20 September 2015

Yan Yue Dao (偃月刀)

Ming Chinese Kwan Dao Reclining Moon Saber
Drawing of a Yan Yue Dao, from 'Chou Hai Tu Bian (《籌海圖編》)'.
Yan Yue Dao (偃月刀, lit. 'Reclining moon glaive'), also known as Chun Qiu Da Dao (春秋大刀, lit. 'Spring and autumn great glaive') or simply Da Dao (大刀, lit. 'Great glaive'), is arguably the most iconic Chinese polearm. Due of its association with legendary Chinese general/war deity Guan Yu (關羽), it is also known as Guan Dao (關刀).

Yan Yue Dao is very similar to Zhan Ma Dao (斬馬刀) and can be used in pretty much the same manner (as both are glaive-like polearms). It has a trailing point blade with a sharpened protrusion on the back of its blade that aids in parrying, and always mounts a three-sided butt spike, which distinguish it from other Chinese glaives.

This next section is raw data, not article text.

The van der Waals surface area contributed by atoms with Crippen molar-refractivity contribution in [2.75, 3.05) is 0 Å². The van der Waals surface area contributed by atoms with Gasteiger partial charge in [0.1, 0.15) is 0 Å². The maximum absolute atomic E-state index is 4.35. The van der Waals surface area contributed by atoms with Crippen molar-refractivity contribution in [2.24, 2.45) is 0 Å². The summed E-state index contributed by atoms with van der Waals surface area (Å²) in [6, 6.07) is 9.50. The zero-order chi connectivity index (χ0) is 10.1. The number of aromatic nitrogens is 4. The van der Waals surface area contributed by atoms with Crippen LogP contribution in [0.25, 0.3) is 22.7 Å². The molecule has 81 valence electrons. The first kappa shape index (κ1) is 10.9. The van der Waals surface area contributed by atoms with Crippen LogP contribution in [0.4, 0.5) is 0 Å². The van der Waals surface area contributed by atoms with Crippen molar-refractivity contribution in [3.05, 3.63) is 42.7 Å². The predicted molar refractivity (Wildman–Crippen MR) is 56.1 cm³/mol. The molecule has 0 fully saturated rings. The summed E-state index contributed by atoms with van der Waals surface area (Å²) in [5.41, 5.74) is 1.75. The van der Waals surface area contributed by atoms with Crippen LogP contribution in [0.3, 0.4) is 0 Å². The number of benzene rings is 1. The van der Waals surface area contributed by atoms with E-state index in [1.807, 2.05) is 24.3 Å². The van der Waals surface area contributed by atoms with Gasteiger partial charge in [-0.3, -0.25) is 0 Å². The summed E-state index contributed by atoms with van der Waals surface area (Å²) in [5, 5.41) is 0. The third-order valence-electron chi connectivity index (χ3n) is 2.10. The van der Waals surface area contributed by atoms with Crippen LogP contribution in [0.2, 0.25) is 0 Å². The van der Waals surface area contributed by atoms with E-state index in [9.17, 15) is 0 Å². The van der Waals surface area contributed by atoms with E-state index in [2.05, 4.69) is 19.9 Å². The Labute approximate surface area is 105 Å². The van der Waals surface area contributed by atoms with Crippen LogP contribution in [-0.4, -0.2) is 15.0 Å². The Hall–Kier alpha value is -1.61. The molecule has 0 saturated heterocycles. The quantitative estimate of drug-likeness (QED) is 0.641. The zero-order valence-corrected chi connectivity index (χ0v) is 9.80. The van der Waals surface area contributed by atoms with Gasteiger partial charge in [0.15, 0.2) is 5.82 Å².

While some Yan Yue Dao are extremely heavy and considered impractical for the battlefield, lightweight version intended as practical weapon do exist.


  1. What was the recorded weight of such weapon?

    1. Wu Bei Yao Lue records that it should weight about 5.9 kg to 11.8 kg, but surviving examples (used for battle) seem to weigh a lot less. Mandarin Mansion has a Yanyuedao head that weighs only 1kg.

  2. 《經國雄略》 gives 5斤 or about 3 kg


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